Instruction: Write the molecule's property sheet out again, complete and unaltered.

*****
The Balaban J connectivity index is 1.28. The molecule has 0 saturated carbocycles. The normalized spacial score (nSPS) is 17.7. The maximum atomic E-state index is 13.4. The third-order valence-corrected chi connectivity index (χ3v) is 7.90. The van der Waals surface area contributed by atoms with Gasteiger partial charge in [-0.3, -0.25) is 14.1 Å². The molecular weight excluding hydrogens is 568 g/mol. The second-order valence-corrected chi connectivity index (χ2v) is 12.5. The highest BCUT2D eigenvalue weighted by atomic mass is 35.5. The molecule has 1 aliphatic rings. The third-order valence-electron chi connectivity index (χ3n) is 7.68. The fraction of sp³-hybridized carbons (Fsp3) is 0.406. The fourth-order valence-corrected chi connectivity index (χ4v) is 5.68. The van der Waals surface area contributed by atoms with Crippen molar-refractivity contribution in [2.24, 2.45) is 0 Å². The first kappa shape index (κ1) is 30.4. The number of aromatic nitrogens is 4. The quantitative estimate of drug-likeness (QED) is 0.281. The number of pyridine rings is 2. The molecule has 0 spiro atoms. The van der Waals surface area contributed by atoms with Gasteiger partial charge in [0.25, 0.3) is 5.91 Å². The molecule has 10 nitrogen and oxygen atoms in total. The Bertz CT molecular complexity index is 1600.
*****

The Balaban J connectivity index is 1.28. The molecule has 0 saturated carbocycles. The normalized spacial score (nSPS) is 17.7. The maximum atomic E-state index is 13.4. The third-order valence-corrected chi connectivity index (χ3v) is 7.90. The van der Waals surface area contributed by atoms with Gasteiger partial charge in [-0.3, -0.25) is 14.1 Å². The molecular weight excluding hydrogens is 568 g/mol. The second-order valence-corrected chi connectivity index (χ2v) is 12.5. The highest BCUT2D eigenvalue weighted by atomic mass is 35.5. The molecule has 1 aliphatic rings. The third-order valence-electron chi connectivity index (χ3n) is 7.68. The fraction of sp³-hybridized carbons (Fsp3) is 0.406. The fourth-order valence-corrected chi connectivity index (χ4v) is 5.68. The van der Waals surface area contributed by atoms with Crippen molar-refractivity contribution in [2.24, 2.45) is 0 Å². The first kappa shape index (κ1) is 30.4. The number of aromatic nitrogens is 4. The quantitative estimate of drug-likeness (QED) is 0.281. The number of pyridine rings is 2. The molecule has 0 spiro atoms. The van der Waals surface area contributed by atoms with Gasteiger partial charge in [0.25, 0.3) is 5.91 Å². The molecule has 10 nitrogen and oxygen atoms in total. The Bertz CT molecular complexity index is 1600.